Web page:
Now that those are somewhat better defined, what would action look like? To be honest, I’m still learning. But here is what I have learned so far:

Action = involvement. Showing up. Being active. Helping to formulate ideas. LISTENING. Being available for the follow-through. Talking to other people and bouncing ideas around. LISTENING. Keeping in mind those who will benefit the most as you create new policy ideas. Possibly running for office yourself. LISTENING to the marginalized. Uplifting the marginalized. Allowing the marginalized to SPEAK FOR THEMSELVES and SUPPORTING THEIR IDEAS.

These are great things to speak of in the general, but what do the specifics look like? That I am still learning as well, and I haven’t yet seen it in practice. Luckily I’m on the edge, waiting for that crest to fall. I will report back once I see the results of action in action.

I see you

There has been an uptick in traffic to my blog. The reason isn’t a mystery. You read something I wrote on twitter, didn’t understand the context or misread the statement, and decided to find out more of what kind of person I am. I’m sure you’re not unsatisfied in your perceptions.

Here’s the thing: I could write a post clarifying my statements, defending myself, adding further context. But would you read it in good faith? With an open mind for learning? Are you actually trying to get to the bottom of what exactly it is I was trying to say? The answer isn’t a mystery.

I won’t waste my time with that. But I do want to take the time to notice you. I see you. Your boredom, you’re hatred. You’re reason for feeling righteous. Your reality and my reality don’t align. We have different perceptions. We have different values. We’re different.

Here’s another difference: I don’t go out of my way to be hateful and harmful to other people. You can think what you want about my viral tweet, I’ve already heard it from multiple people who think like you. The truth is I don’t spend my time hating people. Except nazis. And there have been plenty of those letting me know their opinions of me. Y’all can go fuck yourselves.

So go ahead, look around. Absorb some random tidbits about person you don’t know but feel righteous fury for in this moment. You’ll forget it in a couple weeks when you’ve moved on to another target. Same as it ever was.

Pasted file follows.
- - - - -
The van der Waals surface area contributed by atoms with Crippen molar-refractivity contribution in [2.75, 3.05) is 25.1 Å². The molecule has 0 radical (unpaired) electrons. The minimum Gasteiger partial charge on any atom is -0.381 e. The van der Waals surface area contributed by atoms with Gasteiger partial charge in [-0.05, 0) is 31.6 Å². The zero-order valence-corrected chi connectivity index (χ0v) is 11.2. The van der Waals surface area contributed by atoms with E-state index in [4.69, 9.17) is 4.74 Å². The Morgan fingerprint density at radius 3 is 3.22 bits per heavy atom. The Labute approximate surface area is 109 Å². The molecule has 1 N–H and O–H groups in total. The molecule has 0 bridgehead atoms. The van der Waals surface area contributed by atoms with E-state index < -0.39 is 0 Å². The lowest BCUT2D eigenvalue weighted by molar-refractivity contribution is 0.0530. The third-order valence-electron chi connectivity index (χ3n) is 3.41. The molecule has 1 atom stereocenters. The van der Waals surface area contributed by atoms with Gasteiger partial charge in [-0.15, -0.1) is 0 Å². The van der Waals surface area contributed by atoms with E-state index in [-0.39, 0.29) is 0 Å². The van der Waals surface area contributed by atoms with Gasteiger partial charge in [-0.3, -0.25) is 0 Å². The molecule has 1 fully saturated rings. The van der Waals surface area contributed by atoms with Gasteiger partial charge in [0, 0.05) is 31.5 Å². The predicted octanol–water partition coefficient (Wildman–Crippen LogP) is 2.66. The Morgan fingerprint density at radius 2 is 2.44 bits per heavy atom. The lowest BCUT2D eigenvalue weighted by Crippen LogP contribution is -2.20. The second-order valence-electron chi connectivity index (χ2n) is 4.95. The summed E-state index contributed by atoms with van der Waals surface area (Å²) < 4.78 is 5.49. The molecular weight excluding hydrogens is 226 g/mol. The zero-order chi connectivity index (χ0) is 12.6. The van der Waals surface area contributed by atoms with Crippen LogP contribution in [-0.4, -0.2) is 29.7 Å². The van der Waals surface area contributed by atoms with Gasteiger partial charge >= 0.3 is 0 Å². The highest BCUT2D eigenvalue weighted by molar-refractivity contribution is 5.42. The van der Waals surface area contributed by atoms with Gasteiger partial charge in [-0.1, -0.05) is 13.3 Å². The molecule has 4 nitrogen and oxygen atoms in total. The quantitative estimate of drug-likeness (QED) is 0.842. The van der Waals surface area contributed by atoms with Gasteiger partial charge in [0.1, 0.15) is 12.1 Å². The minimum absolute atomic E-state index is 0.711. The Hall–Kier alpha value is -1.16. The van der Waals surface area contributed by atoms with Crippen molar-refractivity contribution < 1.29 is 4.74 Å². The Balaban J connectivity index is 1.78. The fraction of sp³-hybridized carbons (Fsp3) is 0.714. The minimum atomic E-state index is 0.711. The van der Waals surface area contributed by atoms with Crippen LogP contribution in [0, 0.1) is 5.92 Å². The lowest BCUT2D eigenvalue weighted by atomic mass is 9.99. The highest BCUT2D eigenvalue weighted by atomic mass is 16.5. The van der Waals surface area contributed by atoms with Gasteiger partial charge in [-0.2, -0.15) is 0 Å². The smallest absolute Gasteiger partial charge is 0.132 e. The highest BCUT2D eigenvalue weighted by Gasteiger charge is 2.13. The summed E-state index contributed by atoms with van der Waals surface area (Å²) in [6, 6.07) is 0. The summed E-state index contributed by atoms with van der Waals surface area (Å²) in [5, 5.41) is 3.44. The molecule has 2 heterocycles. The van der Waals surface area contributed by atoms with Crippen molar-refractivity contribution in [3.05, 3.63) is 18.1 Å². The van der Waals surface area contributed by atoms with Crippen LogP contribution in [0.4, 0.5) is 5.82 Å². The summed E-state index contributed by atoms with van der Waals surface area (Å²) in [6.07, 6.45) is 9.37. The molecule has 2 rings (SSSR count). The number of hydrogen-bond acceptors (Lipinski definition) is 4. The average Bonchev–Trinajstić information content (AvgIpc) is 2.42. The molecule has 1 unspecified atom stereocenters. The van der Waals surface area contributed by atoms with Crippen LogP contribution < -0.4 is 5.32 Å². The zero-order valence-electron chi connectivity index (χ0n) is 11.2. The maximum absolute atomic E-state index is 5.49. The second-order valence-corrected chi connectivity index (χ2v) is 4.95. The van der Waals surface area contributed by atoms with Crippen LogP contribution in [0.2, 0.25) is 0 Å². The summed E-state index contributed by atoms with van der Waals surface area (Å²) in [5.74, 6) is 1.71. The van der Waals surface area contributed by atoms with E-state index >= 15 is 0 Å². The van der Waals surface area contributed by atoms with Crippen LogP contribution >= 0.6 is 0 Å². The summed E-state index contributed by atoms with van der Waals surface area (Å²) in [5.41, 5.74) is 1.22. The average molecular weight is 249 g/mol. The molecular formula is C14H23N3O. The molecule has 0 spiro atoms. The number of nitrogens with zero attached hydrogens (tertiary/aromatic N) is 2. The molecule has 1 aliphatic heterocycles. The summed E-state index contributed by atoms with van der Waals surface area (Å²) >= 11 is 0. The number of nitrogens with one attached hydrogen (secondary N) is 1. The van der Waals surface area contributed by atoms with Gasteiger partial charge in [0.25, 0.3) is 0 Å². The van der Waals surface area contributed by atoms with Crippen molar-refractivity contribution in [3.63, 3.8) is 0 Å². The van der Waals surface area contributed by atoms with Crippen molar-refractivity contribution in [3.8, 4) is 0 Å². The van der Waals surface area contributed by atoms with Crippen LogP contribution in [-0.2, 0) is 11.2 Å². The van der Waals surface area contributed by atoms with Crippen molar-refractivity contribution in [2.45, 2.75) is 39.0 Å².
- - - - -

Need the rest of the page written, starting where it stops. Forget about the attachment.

Beyond the Basics

Today I attended a one-day conference for teachers called Teaching Equity conference. I wanted to see how the facilitators would frame the discussion, and I somehow got the expectation that I might learn something new.

The day was broken into six parts – breakfast/opening, a quick discussion about bringing ethnic studies into schools, session one, lunch, session two, closing. The workshop I attended filled both sessions, called “Culturally responsive classroom interactions.” I thought to myself, hey, this is exactly the kind of class I would want to teach once I’m done with my masters degree. Both hubs and I attended.

The opening was pretty amazing. A Native man sang a song of thanks in his native language while beating on a drum. The school’s Step Team did a performance, a black teenage girl read an essay she had written, and three black teenage girls who are officers of the school’s Black Alliance club read a speech they had written about being Black women. They all spoke their truth so well, and as I glanced around the room, I could see some white women getting in their feelings.

The morning session started off talking about implicit biases, different kinds of racism, different kinds of microaggressions. The one thing I did learn is about the subcategories of microaggressions – I added some new vocabulary to be able to explain it more deeply. The afternoon session talked a little bit more about student to student and teacher to student interactions. The teachers were asked to think about their relationship with their students and to their students’ families. I wasn’t able to participate much in this session since I am not a teacher, but it was interesting to see how others talked about it. These are things that hubs and I talk about fairly regularly, so we were already thinking about this sort of stuff before attending this conference.